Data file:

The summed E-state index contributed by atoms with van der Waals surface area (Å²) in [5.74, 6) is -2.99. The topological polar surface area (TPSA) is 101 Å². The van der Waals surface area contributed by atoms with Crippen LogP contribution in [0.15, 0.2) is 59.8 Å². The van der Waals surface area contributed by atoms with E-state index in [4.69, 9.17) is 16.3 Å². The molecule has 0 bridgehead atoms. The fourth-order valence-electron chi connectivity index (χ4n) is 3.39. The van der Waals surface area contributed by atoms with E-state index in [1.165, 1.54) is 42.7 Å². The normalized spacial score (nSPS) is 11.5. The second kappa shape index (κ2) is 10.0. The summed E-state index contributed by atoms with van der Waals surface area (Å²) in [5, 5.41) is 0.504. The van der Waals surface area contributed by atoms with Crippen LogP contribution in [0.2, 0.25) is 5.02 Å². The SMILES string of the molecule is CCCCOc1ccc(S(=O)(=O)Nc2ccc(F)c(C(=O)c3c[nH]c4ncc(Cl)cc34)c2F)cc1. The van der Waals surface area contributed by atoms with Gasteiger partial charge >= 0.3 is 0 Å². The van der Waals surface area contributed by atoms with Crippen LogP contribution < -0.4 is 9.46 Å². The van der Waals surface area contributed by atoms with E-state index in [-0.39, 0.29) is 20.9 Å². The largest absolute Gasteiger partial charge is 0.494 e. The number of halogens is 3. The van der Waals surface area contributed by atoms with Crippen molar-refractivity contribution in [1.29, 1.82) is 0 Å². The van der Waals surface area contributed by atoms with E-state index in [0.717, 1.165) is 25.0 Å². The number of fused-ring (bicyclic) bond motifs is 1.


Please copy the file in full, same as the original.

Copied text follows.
The summed E-state index contributed by atoms with van der Waals surface area (Å²) in [5.74, 6) is -2.99. The topological polar surface area (TPSA) is 101 Å². The van der Waals surface area contributed by atoms with Crippen LogP contribution in [0.15, 0.2) is 59.8 Å². The van der Waals surface area contributed by atoms with E-state index in [4.69, 9.17) is 16.3 Å². The molecule has 0 bridgehead atoms. The fourth-order valence-electron chi connectivity index (χ4n) is 3.39. The van der Waals surface area contributed by atoms with E-state index in [1.165, 1.54) is 42.7 Å². The normalized spacial score (nSPS) is 11.5. The second kappa shape index (κ2) is 10.0. The summed E-state index contributed by atoms with van der Waals surface area (Å²) in [5, 5.41) is 0.504. The van der Waals surface area contributed by atoms with Crippen LogP contribution in [0.2, 0.25) is 5.02 Å². The SMILES string of the molecule is CCCCOc1ccc(S(=O)(=O)Nc2ccc(F)c(C(=O)c3c[nH]c4ncc(Cl)cc34)c2F)cc1. The van der Waals surface area contributed by atoms with Gasteiger partial charge >= 0.3 is 0 Å². The van der Waals surface area contributed by atoms with Crippen LogP contribution < -0.4 is 9.46 Å². The van der Waals surface area contributed by atoms with E-state index in [-0.39, 0.29) is 20.9 Å². The largest absolute Gasteiger partial charge is 0.494 e. The number of halogens is 3. The van der Waals surface area contributed by atoms with Crippen molar-refractivity contribution in [1.29, 1.82) is 0 Å². The van der Waals surface area contributed by atoms with E-state index in [0.717, 1.165) is 25.0 Å². The number of fused-ring (bicyclic) bond motifs is 1.